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In mathematics, in the field of differential equations, a boundary value problem is a differential equation together with a set of additional restraints, called the boundary conditions. A solution to a boundary value problem is a solution to the differential equation which also satisfies the boundary conditions.
Boundary value problems arise in several branches of physics as any physical differential equation will have them. Problems involving the wave equation, such as the determination of normal modes, are often stated as boundary value problems. A large class of important boundary value problems are the Sturmâ€“Liouville problems. The analysis of these problems involves the eigenfunctions of a differential operator.
To be useful in applications, a boundary value problem should be well posed. This means that given the input to the problem there exists a unique solution, which depends continuously on the input. Much theoretical work in the field of partial differential equations is devoted to proving that boundary value problems arising from scientific and engineering applications are in fact wellposed.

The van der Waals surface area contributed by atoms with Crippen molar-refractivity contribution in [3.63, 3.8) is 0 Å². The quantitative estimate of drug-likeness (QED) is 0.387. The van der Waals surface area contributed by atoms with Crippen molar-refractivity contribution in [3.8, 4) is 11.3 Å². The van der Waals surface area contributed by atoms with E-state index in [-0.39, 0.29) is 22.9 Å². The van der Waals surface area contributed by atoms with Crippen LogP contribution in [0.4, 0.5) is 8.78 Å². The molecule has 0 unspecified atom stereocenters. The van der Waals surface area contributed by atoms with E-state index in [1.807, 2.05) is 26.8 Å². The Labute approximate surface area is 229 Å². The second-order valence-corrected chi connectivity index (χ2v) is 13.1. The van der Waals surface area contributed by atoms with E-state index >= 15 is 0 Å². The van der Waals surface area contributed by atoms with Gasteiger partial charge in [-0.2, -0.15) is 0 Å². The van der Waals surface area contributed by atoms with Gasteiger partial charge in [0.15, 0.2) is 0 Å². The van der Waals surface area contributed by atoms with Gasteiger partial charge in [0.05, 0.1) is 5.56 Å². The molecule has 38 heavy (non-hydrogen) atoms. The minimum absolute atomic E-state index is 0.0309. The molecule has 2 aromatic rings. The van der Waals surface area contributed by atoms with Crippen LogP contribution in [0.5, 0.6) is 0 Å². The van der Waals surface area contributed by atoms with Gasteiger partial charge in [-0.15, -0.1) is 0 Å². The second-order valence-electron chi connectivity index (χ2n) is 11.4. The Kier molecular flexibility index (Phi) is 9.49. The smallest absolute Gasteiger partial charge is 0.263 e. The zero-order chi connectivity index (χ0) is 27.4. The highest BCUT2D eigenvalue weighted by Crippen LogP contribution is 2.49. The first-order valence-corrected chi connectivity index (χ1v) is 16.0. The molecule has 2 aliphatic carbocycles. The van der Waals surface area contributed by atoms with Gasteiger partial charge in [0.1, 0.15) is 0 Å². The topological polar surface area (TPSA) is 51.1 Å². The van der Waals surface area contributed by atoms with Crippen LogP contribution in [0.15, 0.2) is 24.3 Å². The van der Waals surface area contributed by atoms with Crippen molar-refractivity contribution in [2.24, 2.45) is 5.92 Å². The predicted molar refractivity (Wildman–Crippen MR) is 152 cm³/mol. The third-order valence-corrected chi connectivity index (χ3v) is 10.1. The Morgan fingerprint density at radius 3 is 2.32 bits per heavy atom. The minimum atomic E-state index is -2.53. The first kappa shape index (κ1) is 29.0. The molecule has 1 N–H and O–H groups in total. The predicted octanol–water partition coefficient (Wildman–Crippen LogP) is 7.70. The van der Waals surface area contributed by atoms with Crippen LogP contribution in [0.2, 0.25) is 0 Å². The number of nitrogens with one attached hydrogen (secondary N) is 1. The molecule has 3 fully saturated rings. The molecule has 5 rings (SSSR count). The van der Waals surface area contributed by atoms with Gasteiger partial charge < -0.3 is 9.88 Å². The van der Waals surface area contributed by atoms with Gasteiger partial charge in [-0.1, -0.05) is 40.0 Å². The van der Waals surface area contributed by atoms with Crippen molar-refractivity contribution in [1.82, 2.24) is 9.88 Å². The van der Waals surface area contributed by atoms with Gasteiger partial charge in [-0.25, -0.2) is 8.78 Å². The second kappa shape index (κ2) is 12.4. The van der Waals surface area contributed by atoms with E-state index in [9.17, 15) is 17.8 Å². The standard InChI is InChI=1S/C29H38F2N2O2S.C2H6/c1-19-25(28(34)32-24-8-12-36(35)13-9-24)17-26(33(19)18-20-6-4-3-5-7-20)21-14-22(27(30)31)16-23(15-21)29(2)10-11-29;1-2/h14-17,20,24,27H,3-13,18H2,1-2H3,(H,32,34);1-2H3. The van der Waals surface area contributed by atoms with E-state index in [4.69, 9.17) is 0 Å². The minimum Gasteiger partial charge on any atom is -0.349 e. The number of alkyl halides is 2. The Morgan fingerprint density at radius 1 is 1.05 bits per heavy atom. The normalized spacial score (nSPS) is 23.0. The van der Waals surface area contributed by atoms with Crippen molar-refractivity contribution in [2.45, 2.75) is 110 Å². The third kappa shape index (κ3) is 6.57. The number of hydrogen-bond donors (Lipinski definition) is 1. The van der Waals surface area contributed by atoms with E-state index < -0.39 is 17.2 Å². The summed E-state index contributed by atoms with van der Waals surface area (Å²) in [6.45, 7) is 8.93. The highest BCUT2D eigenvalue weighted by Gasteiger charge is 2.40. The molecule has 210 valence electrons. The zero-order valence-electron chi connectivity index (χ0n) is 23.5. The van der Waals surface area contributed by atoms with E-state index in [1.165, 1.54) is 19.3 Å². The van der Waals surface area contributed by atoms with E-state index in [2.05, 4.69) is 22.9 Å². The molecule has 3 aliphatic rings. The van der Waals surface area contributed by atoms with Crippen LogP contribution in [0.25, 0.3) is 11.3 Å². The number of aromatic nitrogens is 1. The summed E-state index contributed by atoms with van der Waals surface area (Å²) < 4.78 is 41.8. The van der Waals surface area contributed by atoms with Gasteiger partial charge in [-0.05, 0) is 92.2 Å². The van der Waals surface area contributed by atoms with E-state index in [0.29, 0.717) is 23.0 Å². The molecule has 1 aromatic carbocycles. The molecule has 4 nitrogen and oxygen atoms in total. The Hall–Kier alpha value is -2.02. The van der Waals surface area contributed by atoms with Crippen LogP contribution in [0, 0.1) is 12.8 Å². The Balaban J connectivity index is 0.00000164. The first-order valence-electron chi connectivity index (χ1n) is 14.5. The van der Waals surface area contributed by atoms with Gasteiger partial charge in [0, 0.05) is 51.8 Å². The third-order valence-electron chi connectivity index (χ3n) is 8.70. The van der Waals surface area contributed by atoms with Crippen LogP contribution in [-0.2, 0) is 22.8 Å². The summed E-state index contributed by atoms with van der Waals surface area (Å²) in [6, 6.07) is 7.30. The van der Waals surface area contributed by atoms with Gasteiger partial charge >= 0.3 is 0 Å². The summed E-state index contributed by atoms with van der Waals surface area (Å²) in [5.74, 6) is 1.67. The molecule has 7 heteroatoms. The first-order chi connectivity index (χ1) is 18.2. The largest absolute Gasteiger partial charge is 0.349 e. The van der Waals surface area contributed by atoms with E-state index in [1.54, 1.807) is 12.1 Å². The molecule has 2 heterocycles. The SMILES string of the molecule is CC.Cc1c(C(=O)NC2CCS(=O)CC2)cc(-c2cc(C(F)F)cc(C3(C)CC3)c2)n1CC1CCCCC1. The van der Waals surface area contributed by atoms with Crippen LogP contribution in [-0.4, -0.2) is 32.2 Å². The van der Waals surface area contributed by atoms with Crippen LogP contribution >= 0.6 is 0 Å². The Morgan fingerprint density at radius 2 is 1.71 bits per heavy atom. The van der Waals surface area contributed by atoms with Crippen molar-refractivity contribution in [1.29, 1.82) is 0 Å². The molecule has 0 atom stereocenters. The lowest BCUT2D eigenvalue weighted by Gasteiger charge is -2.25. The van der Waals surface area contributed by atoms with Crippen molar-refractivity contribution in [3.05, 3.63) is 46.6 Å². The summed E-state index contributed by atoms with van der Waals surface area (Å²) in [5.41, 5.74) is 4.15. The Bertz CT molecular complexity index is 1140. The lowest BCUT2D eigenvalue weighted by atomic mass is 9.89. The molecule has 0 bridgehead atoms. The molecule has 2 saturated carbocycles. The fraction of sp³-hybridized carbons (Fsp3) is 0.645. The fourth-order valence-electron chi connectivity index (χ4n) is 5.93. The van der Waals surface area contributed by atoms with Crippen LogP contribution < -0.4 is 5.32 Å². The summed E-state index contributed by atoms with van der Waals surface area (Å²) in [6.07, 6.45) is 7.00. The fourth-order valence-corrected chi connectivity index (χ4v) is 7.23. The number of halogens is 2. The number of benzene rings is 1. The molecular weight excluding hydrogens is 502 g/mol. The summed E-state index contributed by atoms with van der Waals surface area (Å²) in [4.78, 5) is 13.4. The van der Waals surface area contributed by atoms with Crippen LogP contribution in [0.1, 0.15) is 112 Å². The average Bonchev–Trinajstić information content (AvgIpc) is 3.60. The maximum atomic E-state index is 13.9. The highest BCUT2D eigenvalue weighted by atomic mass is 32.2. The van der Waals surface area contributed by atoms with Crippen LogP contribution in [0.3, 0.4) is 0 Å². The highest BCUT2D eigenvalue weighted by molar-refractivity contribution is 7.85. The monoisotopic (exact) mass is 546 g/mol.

Among the earliest boundary value problems to be studied is the Dirichlet problem, of finding the harmonic functions (solutions to Laplace's equation); the solution was given by the Dirichlet's principle.
Initial value problem
A more mathematical way to picture the difference between an initial value problem and a boundary value problem is that an initial value problem has all of the conditions specified at the same value of the independent variable in the equation (and that value is at the lower boundary of the domain, thus the term "initial" value). On the other hand, a boundary value problem has conditions specified at the extremes of the independent variable. For example, if the independent variable is time over the domain [0,1], an initial value problem would specify a value of y(t) and y'(t) at time t=0, while a boundary value problem would specify values for y(t) at both t=0 and t=1.